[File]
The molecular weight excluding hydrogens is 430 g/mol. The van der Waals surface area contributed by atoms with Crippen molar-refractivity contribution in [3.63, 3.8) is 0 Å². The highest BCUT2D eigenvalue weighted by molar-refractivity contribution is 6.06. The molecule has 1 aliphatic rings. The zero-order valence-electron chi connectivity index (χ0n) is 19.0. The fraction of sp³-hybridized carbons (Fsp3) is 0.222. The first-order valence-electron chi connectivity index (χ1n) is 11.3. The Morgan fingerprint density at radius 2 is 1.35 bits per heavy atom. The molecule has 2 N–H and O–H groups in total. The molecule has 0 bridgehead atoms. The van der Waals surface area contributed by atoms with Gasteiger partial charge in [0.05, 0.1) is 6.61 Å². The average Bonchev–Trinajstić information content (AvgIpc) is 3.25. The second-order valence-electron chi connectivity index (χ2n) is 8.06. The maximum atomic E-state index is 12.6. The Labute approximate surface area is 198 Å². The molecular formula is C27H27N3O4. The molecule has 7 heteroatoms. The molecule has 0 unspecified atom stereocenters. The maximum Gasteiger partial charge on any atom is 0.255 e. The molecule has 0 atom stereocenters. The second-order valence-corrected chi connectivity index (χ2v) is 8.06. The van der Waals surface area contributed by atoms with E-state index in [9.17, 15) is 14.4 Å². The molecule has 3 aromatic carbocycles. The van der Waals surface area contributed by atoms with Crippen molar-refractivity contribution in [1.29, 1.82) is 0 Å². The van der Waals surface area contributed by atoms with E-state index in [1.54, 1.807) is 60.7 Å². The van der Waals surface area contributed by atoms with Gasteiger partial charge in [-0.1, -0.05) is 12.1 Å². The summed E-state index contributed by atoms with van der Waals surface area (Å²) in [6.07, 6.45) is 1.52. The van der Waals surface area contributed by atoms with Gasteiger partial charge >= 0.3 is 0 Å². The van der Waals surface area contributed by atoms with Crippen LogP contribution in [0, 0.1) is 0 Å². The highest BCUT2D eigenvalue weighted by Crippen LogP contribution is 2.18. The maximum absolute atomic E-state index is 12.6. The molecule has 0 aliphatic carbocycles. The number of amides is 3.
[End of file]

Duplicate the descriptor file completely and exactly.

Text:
The molecular weight excluding hydrogens is 430 g/mol. The van der Waals surface area contributed by atoms with Crippen molar-refractivity contribution in [3.63, 3.8) is 0 Å². The highest BCUT2D eigenvalue weighted by molar-refractivity contribution is 6.06. The molecule has 1 aliphatic rings. The zero-order valence-electron chi connectivity index (χ0n) is 19.0. The fraction of sp³-hybridized carbons (Fsp3) is 0.222. The first-order valence-electron chi connectivity index (χ1n) is 11.3. The Morgan fingerprint density at radius 2 is 1.35 bits per heavy atom. The molecule has 2 N–H and O–H groups in total. The molecule has 0 bridgehead atoms. The van der Waals surface area contributed by atoms with Gasteiger partial charge in [0.05, 0.1) is 6.61 Å². The average Bonchev–Trinajstić information content (AvgIpc) is 3.25. The second-order valence-electron chi connectivity index (χ2n) is 8.06. The maximum atomic E-state index is 12.6. The Labute approximate surface area is 198 Å². The molecular formula is C27H27N3O4. The molecule has 7 heteroatoms. The molecule has 0 unspecified atom stereocenters. The maximum Gasteiger partial charge on any atom is 0.255 e. The molecule has 0 atom stereocenters. The second-order valence-corrected chi connectivity index (χ2v) is 8.06. The van der Waals surface area contributed by atoms with E-state index in [9.17, 15) is 14.4 Å². The molecule has 3 aromatic carbocycles. The van der Waals surface area contributed by atoms with Crippen molar-refractivity contribution in [1.29, 1.82) is 0 Å². The van der Waals surface area contributed by atoms with E-state index in [1.54, 1.807) is 60.7 Å². The van der Waals surface area contributed by atoms with Gasteiger partial charge in [-0.1, -0.05) is 12.1 Å². The summed E-state index contributed by atoms with van der Waals surface area (Å²) in [6.07, 6.45) is 1.52. The van der Waals surface area contributed by atoms with Gasteiger partial charge >= 0.3 is 0 Å². The van der Waals surface area contributed by atoms with Crippen LogP contribution in [0, 0.1) is 0 Å². The highest BCUT2D eigenvalue weighted by Crippen LogP contribution is 2.18. The maximum absolute atomic E-state index is 12.6. The molecule has 0 aliphatic carbocycles. The number of amides is 3.